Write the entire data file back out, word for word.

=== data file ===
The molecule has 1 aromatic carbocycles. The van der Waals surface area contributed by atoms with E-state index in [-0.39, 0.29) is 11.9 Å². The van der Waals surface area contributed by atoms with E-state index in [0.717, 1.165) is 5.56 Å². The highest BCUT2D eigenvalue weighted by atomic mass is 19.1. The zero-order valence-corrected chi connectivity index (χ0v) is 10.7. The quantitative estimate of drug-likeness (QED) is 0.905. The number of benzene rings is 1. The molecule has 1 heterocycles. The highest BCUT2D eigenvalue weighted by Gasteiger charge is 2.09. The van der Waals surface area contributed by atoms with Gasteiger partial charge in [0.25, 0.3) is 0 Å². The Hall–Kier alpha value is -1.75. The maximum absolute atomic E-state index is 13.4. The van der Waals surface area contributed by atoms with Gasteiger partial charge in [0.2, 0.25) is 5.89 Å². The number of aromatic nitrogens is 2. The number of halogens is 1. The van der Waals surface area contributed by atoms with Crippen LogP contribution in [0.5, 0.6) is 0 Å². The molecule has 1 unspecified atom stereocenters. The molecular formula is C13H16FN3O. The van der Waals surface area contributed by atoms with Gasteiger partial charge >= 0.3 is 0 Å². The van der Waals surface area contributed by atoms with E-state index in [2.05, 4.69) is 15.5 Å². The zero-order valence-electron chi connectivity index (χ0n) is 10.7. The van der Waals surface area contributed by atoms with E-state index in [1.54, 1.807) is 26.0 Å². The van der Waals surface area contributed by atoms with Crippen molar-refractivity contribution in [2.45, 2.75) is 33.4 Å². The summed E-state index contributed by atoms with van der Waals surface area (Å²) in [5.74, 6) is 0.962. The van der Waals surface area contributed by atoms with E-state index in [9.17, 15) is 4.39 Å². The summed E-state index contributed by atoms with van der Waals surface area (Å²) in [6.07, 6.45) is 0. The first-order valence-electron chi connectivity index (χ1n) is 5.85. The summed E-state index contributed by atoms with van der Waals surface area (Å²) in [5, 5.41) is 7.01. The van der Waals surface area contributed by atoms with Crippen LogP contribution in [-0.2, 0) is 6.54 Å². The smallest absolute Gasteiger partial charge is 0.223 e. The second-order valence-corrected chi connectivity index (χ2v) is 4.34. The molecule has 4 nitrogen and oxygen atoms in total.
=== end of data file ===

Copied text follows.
The molecule has 1 aromatic carbocycles. The van der Waals surface area contributed by atoms with E-state index in [-0.39, 0.29) is 11.9 Å². The van der Waals surface area contributed by atoms with E-state index in [0.717, 1.165) is 5.56 Å². The highest BCUT2D eigenvalue weighted by atomic mass is 19.1. The zero-order valence-corrected chi connectivity index (χ0v) is 10.7. The quantitative estimate of drug-likeness (QED) is 0.905. The number of benzene rings is 1. The molecule has 1 heterocycles. The highest BCUT2D eigenvalue weighted by Gasteiger charge is 2.09. The van der Waals surface area contributed by atoms with Gasteiger partial charge in [0.25, 0.3) is 0 Å². The Hall–Kier alpha value is -1.75. The maximum absolute atomic E-state index is 13.4. The van der Waals surface area contributed by atoms with Gasteiger partial charge in [0.2, 0.25) is 5.89 Å². The number of aromatic nitrogens is 2. The number of halogens is 1. The van der Waals surface area contributed by atoms with Crippen LogP contribution in [0.5, 0.6) is 0 Å². The molecule has 1 unspecified atom stereocenters. The molecular formula is C13H16FN3O. The van der Waals surface area contributed by atoms with Gasteiger partial charge >= 0.3 is 0 Å². The van der Waals surface area contributed by atoms with E-state index in [2.05, 4.69) is 15.5 Å². The zero-order valence-electron chi connectivity index (χ0n) is 10.7. The van der Waals surface area contributed by atoms with E-state index in [1.54, 1.807) is 26.0 Å². The van der Waals surface area contributed by atoms with Crippen molar-refractivity contribution in [2.45, 2.75) is 33.4 Å². The summed E-state index contributed by atoms with van der Waals surface area (Å²) in [5.74, 6) is 0.962. The van der Waals surface area contributed by atoms with E-state index in [9.17, 15) is 4.39 Å². The summed E-state index contributed by atoms with van der Waals surface area (Å²) in [6.07, 6.45) is 0. The first-order valence-electron chi connectivity index (χ1n) is 5.85. The summed E-state index contributed by atoms with van der Waals surface area (Å²) in [5, 5.41) is 7.01. The van der Waals surface area contributed by atoms with Crippen LogP contribution in [-0.2, 0) is 6.54 Å². The smallest absolute Gasteiger partial charge is 0.223 e. The second-order valence-corrected chi connectivity index (χ2v) is 4.34. The molecule has 4 nitrogen and oxygen atoms in total.